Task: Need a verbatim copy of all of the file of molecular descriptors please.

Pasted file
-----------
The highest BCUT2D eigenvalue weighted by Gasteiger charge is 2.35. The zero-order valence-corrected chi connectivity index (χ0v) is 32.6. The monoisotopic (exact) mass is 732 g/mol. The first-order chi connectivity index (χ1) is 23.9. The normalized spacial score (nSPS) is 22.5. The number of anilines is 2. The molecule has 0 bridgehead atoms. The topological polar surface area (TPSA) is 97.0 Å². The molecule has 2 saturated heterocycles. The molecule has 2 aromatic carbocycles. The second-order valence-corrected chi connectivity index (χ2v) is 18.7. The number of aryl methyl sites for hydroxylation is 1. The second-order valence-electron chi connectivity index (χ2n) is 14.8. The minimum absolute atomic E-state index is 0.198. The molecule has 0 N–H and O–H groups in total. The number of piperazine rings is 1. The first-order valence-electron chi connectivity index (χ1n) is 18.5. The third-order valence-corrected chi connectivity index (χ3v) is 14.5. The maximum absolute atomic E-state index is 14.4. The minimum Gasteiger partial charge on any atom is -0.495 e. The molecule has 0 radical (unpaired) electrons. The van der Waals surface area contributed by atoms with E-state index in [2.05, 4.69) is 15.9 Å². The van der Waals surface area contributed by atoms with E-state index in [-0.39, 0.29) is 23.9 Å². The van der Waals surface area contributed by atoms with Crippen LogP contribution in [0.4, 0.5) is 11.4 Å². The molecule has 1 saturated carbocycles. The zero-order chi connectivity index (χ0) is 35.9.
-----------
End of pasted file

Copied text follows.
The highest BCUT2D eigenvalue weighted by Gasteiger charge is 2.35. The zero-order valence-corrected chi connectivity index (χ0v) is 32.6. The monoisotopic (exact) mass is 732 g/mol. The first-order chi connectivity index (χ1) is 23.9. The normalized spacial score (nSPS) is 22.5. The number of anilines is 2. The molecule has 0 bridgehead atoms. The topological polar surface area (TPSA) is 97.0 Å². The molecule has 2 saturated heterocycles. The molecule has 2 aromatic carbocycles. The second-order valence-corrected chi connectivity index (χ2v) is 18.7. The number of aryl methyl sites for hydroxylation is 1. The second-order valence-electron chi connectivity index (χ2n) is 14.8. The minimum absolute atomic E-state index is 0.198. The molecule has 0 N–H and O–H groups in total. The number of piperazine rings is 1. The first-order valence-electron chi connectivity index (χ1n) is 18.5. The third-order valence-corrected chi connectivity index (χ3v) is 14.5. The maximum absolute atomic E-state index is 14.4. The minimum Gasteiger partial charge on any atom is -0.495 e. The molecule has 0 radical (unpaired) electrons. The van der Waals surface area contributed by atoms with E-state index in [2.05, 4.69) is 15.9 Å². The van der Waals surface area contributed by atoms with E-state index in [-0.39, 0.29) is 23.9 Å². The van der Waals surface area contributed by atoms with Crippen LogP contribution in [0.4, 0.5) is 11.4 Å². The molecule has 1 saturated carbocycles. The zero-order chi connectivity index (χ0) is 35.9.